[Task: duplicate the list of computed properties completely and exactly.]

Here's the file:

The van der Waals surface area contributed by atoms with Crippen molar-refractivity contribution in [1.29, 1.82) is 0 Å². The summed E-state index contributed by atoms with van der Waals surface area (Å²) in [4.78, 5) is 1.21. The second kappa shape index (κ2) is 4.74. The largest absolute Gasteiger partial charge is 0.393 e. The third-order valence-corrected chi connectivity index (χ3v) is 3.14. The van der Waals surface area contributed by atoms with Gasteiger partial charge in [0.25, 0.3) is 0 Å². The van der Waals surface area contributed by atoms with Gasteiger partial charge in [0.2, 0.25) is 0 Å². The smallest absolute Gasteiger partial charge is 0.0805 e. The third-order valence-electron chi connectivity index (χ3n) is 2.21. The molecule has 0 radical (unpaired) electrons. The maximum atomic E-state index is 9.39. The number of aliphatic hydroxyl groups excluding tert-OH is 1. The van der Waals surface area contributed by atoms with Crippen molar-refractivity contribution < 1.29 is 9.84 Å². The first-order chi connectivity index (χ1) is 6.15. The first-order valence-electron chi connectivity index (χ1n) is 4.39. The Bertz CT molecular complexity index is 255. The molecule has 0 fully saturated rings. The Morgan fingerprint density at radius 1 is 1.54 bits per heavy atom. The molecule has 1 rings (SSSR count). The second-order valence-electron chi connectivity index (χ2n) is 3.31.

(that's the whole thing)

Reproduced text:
The van der Waals surface area contributed by atoms with Crippen molar-refractivity contribution in [1.29, 1.82) is 0 Å². The summed E-state index contributed by atoms with van der Waals surface area (Å²) in [4.78, 5) is 1.21. The second kappa shape index (κ2) is 4.74. The largest absolute Gasteiger partial charge is 0.393 e. The third-order valence-corrected chi connectivity index (χ3v) is 3.14. The van der Waals surface area contributed by atoms with Gasteiger partial charge in [0.25, 0.3) is 0 Å². The van der Waals surface area contributed by atoms with Gasteiger partial charge in [0.2, 0.25) is 0 Å². The smallest absolute Gasteiger partial charge is 0.0805 e. The third-order valence-electron chi connectivity index (χ3n) is 2.21. The molecule has 0 radical (unpaired) electrons. The maximum atomic E-state index is 9.39. The number of aliphatic hydroxyl groups excluding tert-OH is 1. The van der Waals surface area contributed by atoms with Crippen molar-refractivity contribution < 1.29 is 9.84 Å². The first-order chi connectivity index (χ1) is 6.15. The first-order valence-electron chi connectivity index (χ1n) is 4.39. The Bertz CT molecular complexity index is 255. The molecule has 0 fully saturated rings. The Morgan fingerprint density at radius 1 is 1.54 bits per heavy atom. The molecule has 1 rings (SSSR count). The second-order valence-electron chi connectivity index (χ2n) is 3.31.